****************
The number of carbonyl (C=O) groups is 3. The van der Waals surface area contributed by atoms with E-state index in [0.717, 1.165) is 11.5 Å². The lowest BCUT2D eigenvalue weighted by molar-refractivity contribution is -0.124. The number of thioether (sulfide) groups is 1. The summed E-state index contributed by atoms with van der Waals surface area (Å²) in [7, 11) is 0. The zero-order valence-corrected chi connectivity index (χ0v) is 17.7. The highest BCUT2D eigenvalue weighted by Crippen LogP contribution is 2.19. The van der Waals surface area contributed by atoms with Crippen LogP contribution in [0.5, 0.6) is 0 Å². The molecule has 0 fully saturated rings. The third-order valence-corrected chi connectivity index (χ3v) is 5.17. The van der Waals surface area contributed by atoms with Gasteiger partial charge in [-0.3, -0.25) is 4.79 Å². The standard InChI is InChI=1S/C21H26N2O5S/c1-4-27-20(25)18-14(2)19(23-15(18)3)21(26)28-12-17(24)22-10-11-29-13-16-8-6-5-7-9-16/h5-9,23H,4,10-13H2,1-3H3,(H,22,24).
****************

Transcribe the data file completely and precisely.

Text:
The number of carbonyl (C=O) groups is 3. The van der Waals surface area contributed by atoms with E-state index in [0.717, 1.165) is 11.5 Å². The lowest BCUT2D eigenvalue weighted by molar-refractivity contribution is -0.124. The number of thioether (sulfide) groups is 1. The summed E-state index contributed by atoms with van der Waals surface area (Å²) in [7, 11) is 0. The zero-order valence-corrected chi connectivity index (χ0v) is 17.7. The highest BCUT2D eigenvalue weighted by Crippen LogP contribution is 2.19. The van der Waals surface area contributed by atoms with Crippen LogP contribution in [0.5, 0.6) is 0 Å². The molecule has 0 fully saturated rings. The third-order valence-corrected chi connectivity index (χ3v) is 5.17. The van der Waals surface area contributed by atoms with Gasteiger partial charge in [-0.3, -0.25) is 4.79 Å². The standard InChI is InChI=1S/C21H26N2O5S/c1-4-27-20(25)18-14(2)19(23-15(18)3)21(26)28-12-17(24)22-10-11-29-13-16-8-6-5-7-9-16/h5-9,23H,4,10-13H2,1-3H3,(H,22,24).